On Thursday, March 26, the Human Rights Council (HRC) of the United Nations passed early in the afternoon the Resolution on Defamation of Religion. There were 23 yes votes, 11 no votes, and 13 abstentions.1
Americans who attend the council are surprised to see the marginal role their country plays in the council. The United States is not a member, and in the past has been one of the main targets of the critics. Since the United States is not a member, it was not easily able to lead an opposition to the resolution. That role was taken by Europe. African country members of the Human Rights Council either voted in favor or abstained: Latin American countries generally abstained: Cuba voted in favor and Chile voted against.2
You might ask, Why would the International Religious Liberty Association, an organization that defends religious liberty, be opposed to a resolution whose ostensible purpose is to defend religion against attacks? It is worth recognizing that the original resolution, introduced in 1999 to the Commission on Human Rights by Pakistan on behalf of the Organization of the Islamic Conference (OIC),3 was about defamation of Islam, and Saudi Arabia was one of the main sponsors. Then the resolution was expanded to include all religions. But, in fact, in the current resolution only Islam is explicitly mentioned and only Muslims are painted as victims.4 The resolution passed in 2001, 2002, 2003, and 2005. It also passed at the General Assembly in 2005,5 after being introduced by Yemen on behalf of the OIC.6
Yes, there are positive aspects to the resolution: things such as encouragement toward education about various religions in schools, a call for interreligious dialogues, and respect for all religions in general. There has been legitimate concern about Islamaphobia in Western countries since September 11, 2001. But it would have been far better if the resolution had also mentioned all the problems and discrimination Christians and other religious groups face— particularly in the countries represented by members of the HRC and the OIC.7
However, it is useful to remember that the purpose of human rights is to defend and protect individuals, groups, and properties—not religions or ideas. So a call to violence or murder against the members of a religion should be punished. This is covered in Article 20 of the International Covenant on Civil and Political Rights (ICCPR). The covenant has been signed by many countries and it is a binding document for them. It will be interesting to see how the country members of the HRC observe this covenant. Another problem with the resolution is that it puts on the same level Defamation of Religions and Incitement to Hatred andViolence.8
We believe everyone has the right to critique a religion and its leaders as long as he or she does not call people to discrimination, hatred, and violence. This right is part of our precious freedom of expression (Article 19 of ICCPR). The resolution “urges States to provide, within their respective legal and constitutional systems, adequate protection.”9 A new law will create more problems than it solves. What is the legal definition of defamation? Where does defamation begin and where does it end? When does a critique become defamation?
It is true that an aggressive attack on a religion may feed hatred and encourage violence and discrimination. In some parts of the world religious minorities have experienced this. It was the case of Christians in Pakistan, Indonesia, and Somalia after some unfortunate statements by Christian leaders about Islam. The margin between attacks on religion and attacks on symbols, property, and members of that religion may be narrow. This is why we should give attention to the concern behind the resolution. The International Religious Liberty Association has done this for several years. Its Sixth World Congress and its Tenth Meeting of Experts focused specifically on defamation of religion.10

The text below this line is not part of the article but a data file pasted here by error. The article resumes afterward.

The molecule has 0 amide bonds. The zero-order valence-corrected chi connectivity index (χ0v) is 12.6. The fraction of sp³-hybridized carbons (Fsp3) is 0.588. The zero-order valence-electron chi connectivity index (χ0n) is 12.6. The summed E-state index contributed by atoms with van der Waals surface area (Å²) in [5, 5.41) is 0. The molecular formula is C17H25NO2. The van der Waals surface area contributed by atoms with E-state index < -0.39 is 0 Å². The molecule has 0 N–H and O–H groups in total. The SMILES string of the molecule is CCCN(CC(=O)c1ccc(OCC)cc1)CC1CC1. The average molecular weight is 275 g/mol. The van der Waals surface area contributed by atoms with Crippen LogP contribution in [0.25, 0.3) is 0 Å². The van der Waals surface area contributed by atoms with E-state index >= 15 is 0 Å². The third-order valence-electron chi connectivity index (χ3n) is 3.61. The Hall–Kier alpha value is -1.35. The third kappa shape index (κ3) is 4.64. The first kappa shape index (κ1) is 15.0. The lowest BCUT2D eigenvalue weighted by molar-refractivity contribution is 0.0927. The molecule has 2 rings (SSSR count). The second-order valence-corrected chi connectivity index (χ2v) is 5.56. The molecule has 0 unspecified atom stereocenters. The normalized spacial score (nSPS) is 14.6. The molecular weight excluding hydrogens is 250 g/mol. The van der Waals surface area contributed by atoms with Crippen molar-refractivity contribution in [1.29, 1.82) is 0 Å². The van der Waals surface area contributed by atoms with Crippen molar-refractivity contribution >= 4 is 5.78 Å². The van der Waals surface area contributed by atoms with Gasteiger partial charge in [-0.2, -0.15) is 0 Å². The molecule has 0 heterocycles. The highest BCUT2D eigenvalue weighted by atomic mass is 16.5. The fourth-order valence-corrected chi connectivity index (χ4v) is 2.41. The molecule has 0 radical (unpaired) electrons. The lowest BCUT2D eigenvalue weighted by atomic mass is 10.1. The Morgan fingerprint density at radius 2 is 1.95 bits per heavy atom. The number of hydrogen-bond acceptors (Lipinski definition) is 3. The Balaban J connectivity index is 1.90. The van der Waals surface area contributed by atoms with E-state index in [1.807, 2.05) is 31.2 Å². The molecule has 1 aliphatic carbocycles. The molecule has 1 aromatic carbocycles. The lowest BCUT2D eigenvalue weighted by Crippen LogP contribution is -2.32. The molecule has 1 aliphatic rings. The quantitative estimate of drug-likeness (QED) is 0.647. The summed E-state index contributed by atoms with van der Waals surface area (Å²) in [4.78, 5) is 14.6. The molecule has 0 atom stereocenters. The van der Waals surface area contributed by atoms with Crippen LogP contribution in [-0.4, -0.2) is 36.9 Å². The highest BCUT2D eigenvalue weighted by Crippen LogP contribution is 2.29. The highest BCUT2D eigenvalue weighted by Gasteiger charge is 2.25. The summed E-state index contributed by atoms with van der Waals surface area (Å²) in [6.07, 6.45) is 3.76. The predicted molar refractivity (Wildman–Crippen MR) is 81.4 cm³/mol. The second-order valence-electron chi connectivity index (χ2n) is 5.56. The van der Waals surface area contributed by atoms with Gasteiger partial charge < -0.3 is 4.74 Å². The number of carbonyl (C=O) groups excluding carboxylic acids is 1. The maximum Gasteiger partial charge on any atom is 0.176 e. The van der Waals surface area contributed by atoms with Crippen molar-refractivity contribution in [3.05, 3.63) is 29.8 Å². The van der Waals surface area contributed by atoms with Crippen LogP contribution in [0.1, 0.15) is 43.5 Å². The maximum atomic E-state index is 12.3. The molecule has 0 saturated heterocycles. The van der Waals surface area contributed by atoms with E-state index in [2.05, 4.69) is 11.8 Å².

We think the best way to oppose defamation of religion is to be proactive in multiplying interreligious meetings and relations. We also think, as we have already expressed in the first two meetings of IRLA Experts (1999-2000), a Code of Good Conduct should be worked on by all actors.11 After the cartoon on Muhammad was published in Denmark, we saw that countries that had strong traditions of interfaith relations were less affected by violence. This indicates that when a religion is defamed, leaders of other religious organizations should play the role of peacemakers and bridge builders. Where there is no freedom of expression, legislation against defamation of religion will be used by the government or by the religious majority to discriminate against minorities and to suppress what could be useful and healthful critiques.
- Resolution (A/HRC/10//L.2/Rev 1). Resolution 7/19. Combating Defamation of Religions. Azerbaijan, China, Cuba, Pakistan, Russian Federation, Saudi Arabia, and Sri Lanka are among the 23 votes in favor.
- See United Nations press release, “Council Establishes New Expert in Field of Cultural Rights, Extends Mandate on Democratic People’s Republic of Korea for One Year.” HRC, afternoon, March 26, 2009, pp. 18-22.
- It appeared on the agenda as an item on “racism.” See the analysis of The Becket Fund at www.becketfund.org.
- See Human Rights Council, Resolution 7/19, Combating Defamation of Religions.
- GA Res 60/15, UN Doc A/Res/60/150 (January 20, 2006).
- Read the Annual Report on International Religious Freedom published by the United States Department of State and other reports on religious freedom in the world.
- The U.S.A. did not sign.
- The Tenth IRLA Meeting of Experts opposed the resolution because of its risk to freedom of expression. A final statement will be issued after the Eleventh Meeting in September 2009.
- See Fides et Libertas, 2000.
Author: John Graz
John Graz is secretary-general of the International Religious Liberty Association.